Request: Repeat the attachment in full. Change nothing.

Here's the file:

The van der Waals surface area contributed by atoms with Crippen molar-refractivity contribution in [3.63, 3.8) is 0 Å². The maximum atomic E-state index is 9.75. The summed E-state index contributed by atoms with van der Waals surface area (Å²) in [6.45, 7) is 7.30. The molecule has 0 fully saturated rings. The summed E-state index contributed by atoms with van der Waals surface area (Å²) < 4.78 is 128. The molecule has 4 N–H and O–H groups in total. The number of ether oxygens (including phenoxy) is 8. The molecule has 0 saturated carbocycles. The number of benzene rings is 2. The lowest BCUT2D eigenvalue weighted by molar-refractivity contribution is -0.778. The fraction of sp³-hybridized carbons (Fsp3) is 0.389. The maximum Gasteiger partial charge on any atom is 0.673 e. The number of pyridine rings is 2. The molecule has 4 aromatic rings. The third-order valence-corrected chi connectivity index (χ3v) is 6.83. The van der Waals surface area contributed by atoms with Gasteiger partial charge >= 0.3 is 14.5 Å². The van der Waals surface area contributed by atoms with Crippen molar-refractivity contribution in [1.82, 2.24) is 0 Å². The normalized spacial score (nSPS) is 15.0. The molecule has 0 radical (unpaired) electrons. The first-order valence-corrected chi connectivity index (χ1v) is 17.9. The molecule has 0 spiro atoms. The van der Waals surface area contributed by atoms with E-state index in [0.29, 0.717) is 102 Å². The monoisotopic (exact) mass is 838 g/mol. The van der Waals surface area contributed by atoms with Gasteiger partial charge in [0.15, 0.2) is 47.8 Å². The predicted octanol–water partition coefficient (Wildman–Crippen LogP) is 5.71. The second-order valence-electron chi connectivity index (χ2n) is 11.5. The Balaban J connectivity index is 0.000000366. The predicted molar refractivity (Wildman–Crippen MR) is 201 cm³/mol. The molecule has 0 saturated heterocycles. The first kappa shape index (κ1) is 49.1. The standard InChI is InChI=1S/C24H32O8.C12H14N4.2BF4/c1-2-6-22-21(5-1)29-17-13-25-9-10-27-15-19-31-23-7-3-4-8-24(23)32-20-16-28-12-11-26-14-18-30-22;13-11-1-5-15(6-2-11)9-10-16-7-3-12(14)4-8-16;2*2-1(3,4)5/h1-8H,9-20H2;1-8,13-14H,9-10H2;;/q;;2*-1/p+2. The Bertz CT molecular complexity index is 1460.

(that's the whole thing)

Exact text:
The van der Waals surface area contributed by atoms with Crippen molar-refractivity contribution in [3.63, 3.8) is 0 Å². The maximum atomic E-state index is 9.75. The summed E-state index contributed by atoms with van der Waals surface area (Å²) in [6.45, 7) is 7.30. The molecule has 0 fully saturated rings. The summed E-state index contributed by atoms with van der Waals surface area (Å²) < 4.78 is 128. The molecule has 4 N–H and O–H groups in total. The number of ether oxygens (including phenoxy) is 8. The molecule has 0 saturated carbocycles. The number of benzene rings is 2. The lowest BCUT2D eigenvalue weighted by molar-refractivity contribution is -0.778. The fraction of sp³-hybridized carbons (Fsp3) is 0.389. The maximum Gasteiger partial charge on any atom is 0.673 e. The number of pyridine rings is 2. The molecule has 4 aromatic rings. The third-order valence-corrected chi connectivity index (χ3v) is 6.83. The van der Waals surface area contributed by atoms with Gasteiger partial charge >= 0.3 is 14.5 Å². The van der Waals surface area contributed by atoms with Crippen molar-refractivity contribution in [1.82, 2.24) is 0 Å². The normalized spacial score (nSPS) is 15.0. The molecule has 0 radical (unpaired) electrons. The first-order valence-corrected chi connectivity index (χ1v) is 17.9. The molecule has 0 spiro atoms. The van der Waals surface area contributed by atoms with E-state index in [0.29, 0.717) is 102 Å². The monoisotopic (exact) mass is 838 g/mol. The van der Waals surface area contributed by atoms with Gasteiger partial charge in [0.15, 0.2) is 47.8 Å². The predicted octanol–water partition coefficient (Wildman–Crippen LogP) is 5.71. The second-order valence-electron chi connectivity index (χ2n) is 11.5. The Balaban J connectivity index is 0.000000366. The predicted molar refractivity (Wildman–Crippen MR) is 201 cm³/mol. The molecule has 0 saturated heterocycles. The first kappa shape index (κ1) is 49.1. The standard InChI is InChI=1S/C24H32O8.C12H14N4.2BF4/c1-2-6-22-21(5-1)29-17-13-25-9-10-27-15-19-31-23-7-3-4-8-24(23)32-20-16-28-12-11-26-14-18-30-22;13-11-1-5-15(6-2-11)9-10-16-7-3-12(14)4-8-16;2*2-1(3,4)5/h1-8H,9-20H2;1-8,13-14H,9-10H2;;/q;;2*-1/p+2. The Bertz CT molecular complexity index is 1460.